The febrile alcoholic in the emergency department

Am J Emerg Med. 1991 Jan;9(1):57-60. doi: 10.1016/0735-6757(91)90018-f.

Abstract

The authors retrospectively reviewed the charts of 31 alcoholic patients admitted with fever without a defined source. In our population 58% of patients were subsequently found to have an infectious cause for their fever. Pneumonia was the most common infection, but occult urinary tract infections were seen surprisingly often. Noninfectious but serious disorders, such as delirium tremens, prolonged postictal state, and subarachnoid hemorrhage, were also common. Infectious and noninfectious causes commonly coexisted. The most common noninfectious cause was alcohol withdrawal, with or without seizures. The authors believe that indigent, malnourished, chronic alcoholics with fever for which a source cannot be readily identified, should usually be admitted to the hospital for observation and to await culture results.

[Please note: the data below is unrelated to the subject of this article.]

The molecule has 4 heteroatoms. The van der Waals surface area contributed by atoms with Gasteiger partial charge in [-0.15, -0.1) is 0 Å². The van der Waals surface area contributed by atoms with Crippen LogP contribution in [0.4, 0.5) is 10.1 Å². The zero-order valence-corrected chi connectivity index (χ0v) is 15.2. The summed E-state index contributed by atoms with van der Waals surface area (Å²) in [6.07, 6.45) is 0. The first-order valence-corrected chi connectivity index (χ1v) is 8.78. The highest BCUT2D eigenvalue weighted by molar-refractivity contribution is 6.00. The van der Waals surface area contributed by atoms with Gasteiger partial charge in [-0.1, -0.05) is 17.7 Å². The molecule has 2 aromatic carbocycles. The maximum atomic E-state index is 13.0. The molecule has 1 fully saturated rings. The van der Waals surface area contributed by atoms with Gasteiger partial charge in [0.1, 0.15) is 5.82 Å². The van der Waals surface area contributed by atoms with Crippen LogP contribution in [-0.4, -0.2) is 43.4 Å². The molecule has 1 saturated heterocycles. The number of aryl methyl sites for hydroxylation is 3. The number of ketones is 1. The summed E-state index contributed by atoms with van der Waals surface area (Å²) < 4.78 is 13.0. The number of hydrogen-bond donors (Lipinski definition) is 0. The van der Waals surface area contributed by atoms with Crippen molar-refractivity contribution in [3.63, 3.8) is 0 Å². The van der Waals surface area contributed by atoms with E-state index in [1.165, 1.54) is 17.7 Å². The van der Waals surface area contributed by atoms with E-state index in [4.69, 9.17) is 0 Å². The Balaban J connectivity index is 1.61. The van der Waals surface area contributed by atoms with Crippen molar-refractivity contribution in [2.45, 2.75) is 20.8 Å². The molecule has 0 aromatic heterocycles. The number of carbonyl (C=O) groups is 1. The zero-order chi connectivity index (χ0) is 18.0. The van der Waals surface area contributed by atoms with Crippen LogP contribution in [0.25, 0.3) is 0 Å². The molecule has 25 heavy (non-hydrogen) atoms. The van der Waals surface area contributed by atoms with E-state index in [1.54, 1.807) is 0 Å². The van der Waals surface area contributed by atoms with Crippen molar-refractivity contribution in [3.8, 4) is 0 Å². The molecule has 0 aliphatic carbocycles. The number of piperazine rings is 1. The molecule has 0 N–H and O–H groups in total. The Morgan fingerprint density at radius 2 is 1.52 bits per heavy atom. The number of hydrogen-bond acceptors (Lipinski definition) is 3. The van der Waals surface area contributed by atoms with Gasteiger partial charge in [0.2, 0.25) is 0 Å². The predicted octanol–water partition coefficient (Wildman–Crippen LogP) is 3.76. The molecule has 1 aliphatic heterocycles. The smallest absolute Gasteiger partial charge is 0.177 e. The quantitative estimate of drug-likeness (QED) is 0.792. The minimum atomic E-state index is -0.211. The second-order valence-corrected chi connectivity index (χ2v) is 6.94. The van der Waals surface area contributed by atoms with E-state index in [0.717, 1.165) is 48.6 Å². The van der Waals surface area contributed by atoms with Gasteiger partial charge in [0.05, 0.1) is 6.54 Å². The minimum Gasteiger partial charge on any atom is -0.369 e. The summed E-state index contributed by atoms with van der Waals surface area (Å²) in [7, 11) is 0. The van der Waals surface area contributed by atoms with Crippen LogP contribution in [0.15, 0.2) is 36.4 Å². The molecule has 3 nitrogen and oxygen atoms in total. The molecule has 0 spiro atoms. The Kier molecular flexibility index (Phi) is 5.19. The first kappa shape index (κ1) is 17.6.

MeSH terms

  • Adult
  • Aged
  • Alcoholism / complications*
  • Emergency Service, Hospital
  • Female
  • Fever / etiology*
  • Humans
  • Infections / complications
  • Infections / diagnosis
  • Male
  • Middle Aged
  • Retrospective Studies